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‘Murder on the Serpentine’: The end for Anne Perry’s Thomas Pitt?



Washington Post
Wednesday, April 05, 2017

For nearly four decades Anne Perry’s riveting detective novels have played out against the backdrop of the Victorian era. Fans of British royalty, who lately have been enjoying the teen monarch’s company in Masterpiece’s Victoria, will delight in Perry’s Murder on the Serpentine, which spotlights the woman this British author reminds us was “queen and empress of a quarter of the earth” during her 63-year reign.

When the body of Victoria’s confidant is found on the banks of the Serpentine, the curvy lake that meanders through London’s Hyde Park, it’s up to Thomas Pitt, the “copper” who heads Special Branch, to figure out whether Sir John Halberd was murdered. The investigation in Perry’s 32nd novel featuring Pitt and his wife Charlotte may be the biggest case in Pitt’s career, because Halberd’s death could be tied to a conspiracy that could bring down the monarchy. (On a more practical note, publisher Ballantine has announced this is the final book in this iteration of the popular series.)

In Serpentine, Pitt is called to Buckingham Palace where the ailing queen, now 80 (she died at the age of 81 in 1901), asks him to look into Halberd’s last days. At the time of his death, at her request, he was investigating the possible criminal activities of Alan Kendrick, a man whom the queen believes is a bad influence on the Prince of Wales, the son who will become king when Victoria dies.

Perry writes meticulously-laid-out police procedurals, and Pitt’s methodical investigation sets the novel’s early, steady pace. The tone becomes darker and more urgent when Pitt bumps up against Halberd’s and Kendrick’s friends and enemies, as well as their “downstairs” help - the people who always know best what’s going on in their masters’ lives. Blackmail, double agents, illicit weapon sales and the stench of treason arm this novel with the power to entertain as well as enlighten readers on matters of history, crime-solving and devotion to queen and family. In a lovely closing scene, Her Majesty bequeaths Pitt with a most satisfying gift, one that will have Perry’s fans cheering.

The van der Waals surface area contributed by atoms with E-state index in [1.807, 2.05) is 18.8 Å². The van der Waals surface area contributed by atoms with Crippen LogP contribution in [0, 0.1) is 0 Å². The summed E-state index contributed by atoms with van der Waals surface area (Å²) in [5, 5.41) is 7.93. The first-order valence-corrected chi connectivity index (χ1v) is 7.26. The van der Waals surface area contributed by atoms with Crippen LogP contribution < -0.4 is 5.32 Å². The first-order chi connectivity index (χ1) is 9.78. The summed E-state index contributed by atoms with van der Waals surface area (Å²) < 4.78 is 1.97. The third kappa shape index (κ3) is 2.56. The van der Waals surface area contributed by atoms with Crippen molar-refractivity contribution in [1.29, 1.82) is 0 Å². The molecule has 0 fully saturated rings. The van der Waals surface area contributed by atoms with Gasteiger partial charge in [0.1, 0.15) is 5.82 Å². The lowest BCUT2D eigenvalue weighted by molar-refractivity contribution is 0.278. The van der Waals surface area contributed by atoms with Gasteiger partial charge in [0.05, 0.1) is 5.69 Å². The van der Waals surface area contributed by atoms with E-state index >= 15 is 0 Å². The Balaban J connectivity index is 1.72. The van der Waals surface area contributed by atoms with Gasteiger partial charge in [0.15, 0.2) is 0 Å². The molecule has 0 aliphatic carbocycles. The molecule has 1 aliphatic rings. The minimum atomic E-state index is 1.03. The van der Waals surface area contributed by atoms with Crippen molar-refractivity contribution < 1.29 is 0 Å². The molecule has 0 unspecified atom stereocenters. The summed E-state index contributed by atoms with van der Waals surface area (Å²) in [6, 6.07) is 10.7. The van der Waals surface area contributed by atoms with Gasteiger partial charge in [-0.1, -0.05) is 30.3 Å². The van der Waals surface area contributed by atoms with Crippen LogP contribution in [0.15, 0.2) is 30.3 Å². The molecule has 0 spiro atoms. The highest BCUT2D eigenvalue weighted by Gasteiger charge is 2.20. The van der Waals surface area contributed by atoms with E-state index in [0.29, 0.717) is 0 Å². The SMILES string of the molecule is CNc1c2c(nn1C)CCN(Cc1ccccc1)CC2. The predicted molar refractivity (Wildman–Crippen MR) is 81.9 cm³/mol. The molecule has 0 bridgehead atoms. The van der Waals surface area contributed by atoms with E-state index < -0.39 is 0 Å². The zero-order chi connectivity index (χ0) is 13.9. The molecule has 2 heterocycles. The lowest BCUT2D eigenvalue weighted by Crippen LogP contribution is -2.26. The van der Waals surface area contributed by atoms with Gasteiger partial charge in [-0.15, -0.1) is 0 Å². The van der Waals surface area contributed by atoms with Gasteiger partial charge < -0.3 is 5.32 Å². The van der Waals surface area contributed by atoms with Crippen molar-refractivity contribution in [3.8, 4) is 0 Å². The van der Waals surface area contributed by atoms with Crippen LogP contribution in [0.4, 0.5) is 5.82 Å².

Perry’s publisher is promoting Serpentine as the last in this series – but it isn’t really. Perry – who writes another Victorian-era series that features detective William Monk – is writing a new series that takes place 10 years after Serpentine that will include the Pitts as well as a new generation of characters.

And Perry may have dropped a few clues in Serpentine about these new protagonists. While solving the mystery of Halberd’s death, Pitt adds Joseph Bentley, a young veteran of the Boer War, to his team at Special Branch. If Perry has big plans for Bentley, then he’ll join a distinguished brotherhood of fictional military veterans, including Sir Arthur Conan Doyle’s John Watson and Robert Galbraith’s (J.K. Rowling’s) Cormoran Strike, who became detectives after serving their country. Then again, the Pitts’s daughter, Jemima, will be 28 years old in 1910 when the new series begins. Wouldn’t it be wonderful if she also gets to carry a badge?